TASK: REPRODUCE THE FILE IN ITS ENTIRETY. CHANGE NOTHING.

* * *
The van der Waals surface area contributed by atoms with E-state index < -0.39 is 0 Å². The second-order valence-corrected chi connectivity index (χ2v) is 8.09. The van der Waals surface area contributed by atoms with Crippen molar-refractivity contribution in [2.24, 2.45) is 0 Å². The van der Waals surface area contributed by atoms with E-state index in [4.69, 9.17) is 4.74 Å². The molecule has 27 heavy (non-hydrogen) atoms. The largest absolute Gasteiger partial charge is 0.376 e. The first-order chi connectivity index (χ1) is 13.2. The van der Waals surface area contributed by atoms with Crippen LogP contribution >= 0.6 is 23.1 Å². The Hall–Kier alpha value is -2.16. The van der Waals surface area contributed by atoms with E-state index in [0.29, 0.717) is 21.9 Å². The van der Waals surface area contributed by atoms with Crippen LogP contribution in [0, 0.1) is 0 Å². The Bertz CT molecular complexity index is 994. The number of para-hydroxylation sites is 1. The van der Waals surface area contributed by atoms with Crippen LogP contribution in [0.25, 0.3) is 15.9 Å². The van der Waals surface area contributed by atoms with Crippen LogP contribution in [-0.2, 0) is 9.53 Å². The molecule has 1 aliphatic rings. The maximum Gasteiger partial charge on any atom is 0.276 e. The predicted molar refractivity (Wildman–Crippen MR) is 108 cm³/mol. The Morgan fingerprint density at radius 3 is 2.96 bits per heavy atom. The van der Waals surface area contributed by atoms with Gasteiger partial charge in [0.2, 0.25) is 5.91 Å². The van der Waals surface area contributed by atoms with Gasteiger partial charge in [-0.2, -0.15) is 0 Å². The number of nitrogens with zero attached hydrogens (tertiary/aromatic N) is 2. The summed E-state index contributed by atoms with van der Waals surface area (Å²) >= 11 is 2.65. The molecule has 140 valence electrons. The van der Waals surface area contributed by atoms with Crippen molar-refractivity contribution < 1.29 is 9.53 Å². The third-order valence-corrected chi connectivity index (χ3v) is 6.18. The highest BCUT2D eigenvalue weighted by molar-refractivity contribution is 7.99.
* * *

The van der Waals surface area contributed by atoms with E-state index < -0.39 is 0 Å². The second-order valence-corrected chi connectivity index (χ2v) is 8.09. The van der Waals surface area contributed by atoms with Crippen molar-refractivity contribution in [2.24, 2.45) is 0 Å². The van der Waals surface area contributed by atoms with E-state index in [4.69, 9.17) is 4.74 Å². The molecule has 27 heavy (non-hydrogen) atoms. The largest absolute Gasteiger partial charge is 0.376 e. The first-order chi connectivity index (χ1) is 13.2. The van der Waals surface area contributed by atoms with Crippen LogP contribution >= 0.6 is 23.1 Å². The Hall–Kier alpha value is -2.16. The van der Waals surface area contributed by atoms with E-state index in [0.29, 0.717) is 21.9 Å². The van der Waals surface area contributed by atoms with Crippen LogP contribution in [0, 0.1) is 0 Å². The Bertz CT molecular complexity index is 994. The number of para-hydroxylation sites is 1. The van der Waals surface area contributed by atoms with Crippen LogP contribution in [0.25, 0.3) is 15.9 Å². The van der Waals surface area contributed by atoms with Crippen LogP contribution in [-0.2, 0) is 9.53 Å². The molecule has 1 aliphatic rings. The maximum Gasteiger partial charge on any atom is 0.276 e. The predicted molar refractivity (Wildman–Crippen MR) is 108 cm³/mol. The Morgan fingerprint density at radius 3 is 2.96 bits per heavy atom. The van der Waals surface area contributed by atoms with Gasteiger partial charge in [0.2, 0.25) is 5.91 Å². The van der Waals surface area contributed by atoms with Gasteiger partial charge in [-0.2, -0.15) is 0 Å². The number of nitrogens with zero attached hydrogens (tertiary/aromatic N) is 2. The summed E-state index contributed by atoms with van der Waals surface area (Å²) >= 11 is 2.65. The molecule has 140 valence electrons. The van der Waals surface area contributed by atoms with Crippen molar-refractivity contribution < 1.29 is 9.53 Å². The third-order valence-corrected chi connectivity index (χ3v) is 6.18. The highest BCUT2D eigenvalue weighted by molar-refractivity contribution is 7.99.